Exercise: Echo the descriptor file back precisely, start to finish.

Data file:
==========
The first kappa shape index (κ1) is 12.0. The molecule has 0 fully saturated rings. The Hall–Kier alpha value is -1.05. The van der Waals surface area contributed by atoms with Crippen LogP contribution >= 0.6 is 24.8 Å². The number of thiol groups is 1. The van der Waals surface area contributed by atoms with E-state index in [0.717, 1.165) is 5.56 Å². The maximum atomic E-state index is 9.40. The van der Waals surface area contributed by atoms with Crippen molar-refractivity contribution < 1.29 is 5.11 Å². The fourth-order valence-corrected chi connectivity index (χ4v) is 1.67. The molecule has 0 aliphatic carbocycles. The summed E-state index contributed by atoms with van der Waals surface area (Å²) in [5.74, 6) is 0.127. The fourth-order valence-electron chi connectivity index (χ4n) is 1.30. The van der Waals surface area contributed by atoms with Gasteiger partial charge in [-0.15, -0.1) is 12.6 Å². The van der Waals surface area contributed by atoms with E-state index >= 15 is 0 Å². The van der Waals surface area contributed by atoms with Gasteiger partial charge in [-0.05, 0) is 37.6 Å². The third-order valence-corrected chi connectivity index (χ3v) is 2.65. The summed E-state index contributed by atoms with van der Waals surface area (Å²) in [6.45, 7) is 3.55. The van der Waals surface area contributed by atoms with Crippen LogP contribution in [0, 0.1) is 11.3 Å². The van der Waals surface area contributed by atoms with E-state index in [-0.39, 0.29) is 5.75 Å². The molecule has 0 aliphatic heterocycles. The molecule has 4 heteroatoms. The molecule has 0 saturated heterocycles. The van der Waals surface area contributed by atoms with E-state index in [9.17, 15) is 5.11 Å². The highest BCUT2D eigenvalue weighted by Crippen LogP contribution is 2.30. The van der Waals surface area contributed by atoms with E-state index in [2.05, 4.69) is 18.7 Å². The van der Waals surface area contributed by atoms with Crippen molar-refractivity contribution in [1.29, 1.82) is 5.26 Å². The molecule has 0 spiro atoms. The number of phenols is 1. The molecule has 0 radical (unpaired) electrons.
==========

The first kappa shape index (κ1) is 12.0. The molecule has 0 fully saturated rings. The Hall–Kier alpha value is -1.05. The van der Waals surface area contributed by atoms with Crippen LogP contribution >= 0.6 is 24.8 Å². The number of thiol groups is 1. The van der Waals surface area contributed by atoms with E-state index in [0.717, 1.165) is 5.56 Å². The maximum atomic E-state index is 9.40. The van der Waals surface area contributed by atoms with Crippen molar-refractivity contribution < 1.29 is 5.11 Å². The fourth-order valence-corrected chi connectivity index (χ4v) is 1.67. The molecule has 0 aliphatic carbocycles. The summed E-state index contributed by atoms with van der Waals surface area (Å²) in [5.74, 6) is 0.127. The fourth-order valence-electron chi connectivity index (χ4n) is 1.30. The van der Waals surface area contributed by atoms with Gasteiger partial charge in [-0.15, -0.1) is 12.6 Å². The van der Waals surface area contributed by atoms with E-state index >= 15 is 0 Å². The van der Waals surface area contributed by atoms with Gasteiger partial charge in [-0.05, 0) is 37.6 Å². The third-order valence-corrected chi connectivity index (χ3v) is 2.65. The summed E-state index contributed by atoms with van der Waals surface area (Å²) in [6.45, 7) is 3.55. The van der Waals surface area contributed by atoms with Crippen LogP contribution in [0, 0.1) is 11.3 Å². The van der Waals surface area contributed by atoms with E-state index in [-0.39, 0.29) is 5.75 Å². The molecule has 0 aliphatic heterocycles. The molecule has 4 heteroatoms. The molecule has 0 saturated heterocycles. The van der Waals surface area contributed by atoms with E-state index in [9.17, 15) is 5.11 Å². The highest BCUT2D eigenvalue weighted by Crippen LogP contribution is 2.30. The van der Waals surface area contributed by atoms with E-state index in [2.05, 4.69) is 18.7 Å². The van der Waals surface area contributed by atoms with Crippen molar-refractivity contribution in [1.29, 1.82) is 5.26 Å². The molecule has 0 spiro atoms. The number of phenols is 1. The molecule has 0 radical (unpaired) electrons.